Additionally, inflammation mediators activate various cartilage degenerating enzymes. The mRNA expression of such enzymes (MMP-13 and aggrecanases (ADAMTS-5)) was reduced in cartilage explants incubated with GlcN S and CS. In the same study, the tissue inhibitor of metalloproteinase-3 (TIMP-3), a potent inhibitor of ADAMTS, was upregulated [128]. Glucosamine sulfate alone was shown to inhibit the activation process of MMP-2 and MMP-9 expression, via downregulation of the NF-κB pathway [137].

Inflammatory mediators are responsible for reduced biosynthesis of cartilage material. Experiments with rat chondrocytes have shown that IL-1β inhibits the expression of the enzyme galactose-β-1,3-glucuronosyltransferase I (GlcAT-I), a key enzyme in the biosynthesis of cartilage GAG chains. Dose-dependently glucosamine was able to reduce this inhibition [132].

In addition to their anti-inflammatory action, glucosamine and chondroitin sulfate exhibit an antioxidant action which leads to a significant reduction in iNOS expression and activity [138, 139]. This is one explanation why glucosamine and chondroitin reduce the otherwise NO-induced cell death of chondrocytes. In comparison to glucosamine and CS, hyaluronic acid exerted a very minor anti-inflammatory and antiapoptotic effect, while it significantly reduced NO levels [139].

Vitamins and Minerals
Many vitamins are known for their antioxidant capacity. Under physiological conditions, the reactive oxygen species (ROS), produced by the body are neutralized by the body’s antioxidant defense system, such as peroxidase, superoxide dismutase, or catalase. Under disease conditions, however, the increased amount of ROS can no longer be managed by the natural defense system. Arthropathies such as osteoarthritis and rheumatoid arthritis are characterized by the increased formation of free radicals [98, 102, 140]. ROS, which are extensively expressed during OA [92, 93, 141, 142], are involved in matrix and cartilage degeneration, inhibition of matrix synthesis, cell death, and apoptosis of chondrocytes. In vitro experiments confirmed that mechanical shear stress increases the production of oxidants in cartilage explants [90].
In a study, serum samples of 29 patients with knee OA and 26 healthy controls were analyzed for their oxidative status [92]. Total antioxidant capacity (TAC) and, in addition, the oxidative stress index (OSI Index) were determined as antioxidant parameters. The oxidative stress was measured based on total peroxide (TP) content and lipid hydroperoxide and the OSI Index was calculated from the TP/TAC ratio. Compared with the healthy controls, the OA patients had a significantly higher OSI Index, whereas all the markers for antioxidant activity were lower. Prolidase activity (collagen synthesis marker) was also significantly lower in the OA patients. Moreover, the enzyme activity correlated positively with the antioxidant concentration (TAC) and negatively with oxidative stress (OS). Hence, the higher the antioxidant concentration, the better the cartilage metabolism process. Conversely, oxidative stress was associated with impaired cartilage metabolism [92].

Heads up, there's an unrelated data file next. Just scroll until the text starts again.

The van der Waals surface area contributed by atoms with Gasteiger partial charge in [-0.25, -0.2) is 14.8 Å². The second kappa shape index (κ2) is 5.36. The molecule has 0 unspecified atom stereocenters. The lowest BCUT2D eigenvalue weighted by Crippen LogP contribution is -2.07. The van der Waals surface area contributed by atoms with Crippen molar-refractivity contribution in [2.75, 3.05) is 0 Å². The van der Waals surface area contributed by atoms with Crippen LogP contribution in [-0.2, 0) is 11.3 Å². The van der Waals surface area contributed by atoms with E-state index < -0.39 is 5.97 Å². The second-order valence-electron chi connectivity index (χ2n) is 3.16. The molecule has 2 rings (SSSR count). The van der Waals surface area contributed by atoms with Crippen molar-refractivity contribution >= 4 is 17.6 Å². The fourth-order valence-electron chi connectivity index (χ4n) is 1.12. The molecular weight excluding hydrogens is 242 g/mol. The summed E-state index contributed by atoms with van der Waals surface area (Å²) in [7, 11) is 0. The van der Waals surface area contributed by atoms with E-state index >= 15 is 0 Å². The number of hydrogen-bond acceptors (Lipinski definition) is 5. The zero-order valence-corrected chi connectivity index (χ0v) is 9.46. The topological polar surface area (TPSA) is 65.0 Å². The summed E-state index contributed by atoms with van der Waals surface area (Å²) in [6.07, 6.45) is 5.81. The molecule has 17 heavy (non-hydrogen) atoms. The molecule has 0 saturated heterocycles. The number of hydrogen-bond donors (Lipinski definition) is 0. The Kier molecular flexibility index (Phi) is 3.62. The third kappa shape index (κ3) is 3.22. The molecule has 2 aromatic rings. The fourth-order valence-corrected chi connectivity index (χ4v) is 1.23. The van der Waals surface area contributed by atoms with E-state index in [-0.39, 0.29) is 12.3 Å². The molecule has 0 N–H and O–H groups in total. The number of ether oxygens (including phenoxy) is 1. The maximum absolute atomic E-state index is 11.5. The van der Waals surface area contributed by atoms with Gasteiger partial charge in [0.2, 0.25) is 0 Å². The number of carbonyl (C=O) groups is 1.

A working group showed that OA patients have a significantly reduced concentration of antioxidants (vitamins C and E) and increased oxidative stress. Oxidative stress was measured on the basis of the malondialdehyde (MDA) concentration [93].
Therefore, OA treatment should not only focus on regeneration and anti-inflammatory processes but also on the reduction of oxidative stress in these patients. Positive effects on OA have been found for a number of vitamins and minerals (for review see [143, 144]).
Vitamin C, for example, stimulates collagen synthesis, and to a lesser extent the synthesis of aggrecan. Proteoglycan synthesis is increased in chondrocyte cultures [145] (for review see [143, 146]). An animal study showed that vitamin C has a protective effect on knee cartilage [147]. The effect of chondrocyte protection could be mediated by its antioxidant capacity. Similar results were reported for vitamin E, which is known for its strong antioxidant effects, its protection against ROS, and enhancement of chondrocyte growth [143]. The positive effects of vitamin E were demonstrated in clinical trials. Patients treated with vitamin E displayed a significant reduction in pain when compared to placebo, and comparable effects to diclofenac (for review see [143]).
Selenium, zinc, and copper are minerals under discussion as supporting OA treatment. They exhibit antioxidant characteristics and are part of antioxidant enzymes. Rats fed with a low selenium diet showed a decrease in sulfotransferase activity. This enzyme is involved in the process of glycosaminoglycan synthesis, which is important for the cartilage matrix [148]. In a double-blind, placebo-controlled study, the combination of selenium and vitamins A, C, and E, had a positive but nonsignificant effect that tends to improve pain and stiffness in OA patients, compared to placebo [149]. Manganese is a component of glycosal and xylosyltransferase enzyme which are responsible for the glycosidic binding and thus for the glycosaminoglycan synthesis. Manganese is also involved in the cross-linking of collagen fibrils and inhibits elastin-degrading elastases [150]. Copper, an essential component of lysyl oxidase, contributes to the cross-linking of collagen and elastin in cartilage and bone tissue, and molybdenum is a cofactor of sulfitoxidase enzyme producing sulfates which are important for proteoglycan synthesis.

Synergistic Action of Chondroprotectives, Omega-3 Fatty Acids, and Other Nutrients